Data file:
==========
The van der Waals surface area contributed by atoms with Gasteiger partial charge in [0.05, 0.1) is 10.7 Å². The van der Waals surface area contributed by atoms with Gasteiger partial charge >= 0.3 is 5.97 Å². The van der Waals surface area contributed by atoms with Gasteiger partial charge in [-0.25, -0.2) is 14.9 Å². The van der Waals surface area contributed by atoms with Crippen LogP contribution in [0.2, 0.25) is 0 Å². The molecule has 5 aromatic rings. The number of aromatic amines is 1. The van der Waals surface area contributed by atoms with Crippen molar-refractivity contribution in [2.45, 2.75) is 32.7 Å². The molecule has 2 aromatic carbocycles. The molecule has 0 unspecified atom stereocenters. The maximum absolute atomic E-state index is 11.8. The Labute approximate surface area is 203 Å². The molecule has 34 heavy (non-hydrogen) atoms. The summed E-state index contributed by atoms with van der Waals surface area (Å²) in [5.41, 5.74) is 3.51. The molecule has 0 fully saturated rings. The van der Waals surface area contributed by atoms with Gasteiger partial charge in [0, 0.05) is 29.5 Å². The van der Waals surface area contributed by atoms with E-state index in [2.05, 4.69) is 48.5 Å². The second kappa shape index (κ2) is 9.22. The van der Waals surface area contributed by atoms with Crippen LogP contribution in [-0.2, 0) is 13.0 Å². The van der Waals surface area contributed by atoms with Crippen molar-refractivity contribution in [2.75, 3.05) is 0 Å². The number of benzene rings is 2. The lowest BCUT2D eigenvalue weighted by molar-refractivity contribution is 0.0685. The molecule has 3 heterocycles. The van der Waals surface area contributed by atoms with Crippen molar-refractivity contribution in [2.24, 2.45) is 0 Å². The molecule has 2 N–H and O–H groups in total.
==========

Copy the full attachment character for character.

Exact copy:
The van der Waals surface area contributed by atoms with Gasteiger partial charge in [0.05, 0.1) is 10.7 Å². The van der Waals surface area contributed by atoms with Gasteiger partial charge >= 0.3 is 5.97 Å². The van der Waals surface area contributed by atoms with Gasteiger partial charge in [-0.25, -0.2) is 14.9 Å². The van der Waals surface area contributed by atoms with Crippen LogP contribution in [0.2, 0.25) is 0 Å². The molecule has 5 aromatic rings. The number of aromatic amines is 1. The van der Waals surface area contributed by atoms with Crippen molar-refractivity contribution in [2.45, 2.75) is 32.7 Å². The molecule has 2 aromatic carbocycles. The molecule has 0 unspecified atom stereocenters. The maximum absolute atomic E-state index is 11.8. The Labute approximate surface area is 203 Å². The molecule has 34 heavy (non-hydrogen) atoms. The summed E-state index contributed by atoms with van der Waals surface area (Å²) in [5.41, 5.74) is 3.51. The molecule has 0 fully saturated rings. The van der Waals surface area contributed by atoms with Gasteiger partial charge in [0, 0.05) is 29.5 Å². The van der Waals surface area contributed by atoms with E-state index in [2.05, 4.69) is 48.5 Å². The second kappa shape index (κ2) is 9.22. The van der Waals surface area contributed by atoms with Crippen LogP contribution in [-0.2, 0) is 13.0 Å². The van der Waals surface area contributed by atoms with Crippen molar-refractivity contribution in [2.75, 3.05) is 0 Å². The number of benzene rings is 2. The lowest BCUT2D eigenvalue weighted by molar-refractivity contribution is 0.0685. The molecule has 3 heterocycles. The van der Waals surface area contributed by atoms with Crippen molar-refractivity contribution in [2.24, 2.45) is 0 Å². The molecule has 2 N–H and O–H groups in total.